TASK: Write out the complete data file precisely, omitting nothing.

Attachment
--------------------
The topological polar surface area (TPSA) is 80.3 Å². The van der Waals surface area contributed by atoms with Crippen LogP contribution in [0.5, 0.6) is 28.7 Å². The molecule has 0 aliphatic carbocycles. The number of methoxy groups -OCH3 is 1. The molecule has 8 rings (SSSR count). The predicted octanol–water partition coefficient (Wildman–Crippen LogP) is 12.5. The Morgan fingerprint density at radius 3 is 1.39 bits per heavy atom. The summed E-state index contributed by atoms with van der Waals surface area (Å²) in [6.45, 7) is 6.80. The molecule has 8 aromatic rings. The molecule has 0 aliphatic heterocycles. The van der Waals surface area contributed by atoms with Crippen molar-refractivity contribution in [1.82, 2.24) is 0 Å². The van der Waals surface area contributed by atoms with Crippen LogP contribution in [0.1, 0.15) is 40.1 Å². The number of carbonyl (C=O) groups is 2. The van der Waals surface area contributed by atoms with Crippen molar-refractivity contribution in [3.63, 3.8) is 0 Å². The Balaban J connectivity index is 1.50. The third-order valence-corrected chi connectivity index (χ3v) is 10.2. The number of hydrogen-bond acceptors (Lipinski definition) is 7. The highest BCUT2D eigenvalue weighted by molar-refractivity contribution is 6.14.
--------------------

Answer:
The topological polar surface area (TPSA) is 80.3 Å². The van der Waals surface area contributed by atoms with Crippen LogP contribution in [0.5, 0.6) is 28.7 Å². The molecule has 0 aliphatic carbocycles. The number of methoxy groups -OCH3 is 1. The molecule has 8 rings (SSSR count). The predicted octanol–water partition coefficient (Wildman–Crippen LogP) is 12.5. The Morgan fingerprint density at radius 3 is 1.39 bits per heavy atom. The summed E-state index contributed by atoms with van der Waals surface area (Å²) in [6.45, 7) is 6.80. The molecule has 8 aromatic rings. The molecule has 0 aliphatic heterocycles. The van der Waals surface area contributed by atoms with Crippen molar-refractivity contribution in [1.82, 2.24) is 0 Å². The van der Waals surface area contributed by atoms with Crippen LogP contribution in [0.1, 0.15) is 40.1 Å². The number of carbonyl (C=O) groups is 2. The van der Waals surface area contributed by atoms with Crippen molar-refractivity contribution in [3.63, 3.8) is 0 Å². The Balaban J connectivity index is 1.50. The third-order valence-corrected chi connectivity index (χ3v) is 10.2. The number of hydrogen-bond acceptors (Lipinski definition) is 7. The highest BCUT2D eigenvalue weighted by molar-refractivity contribution is 6.14.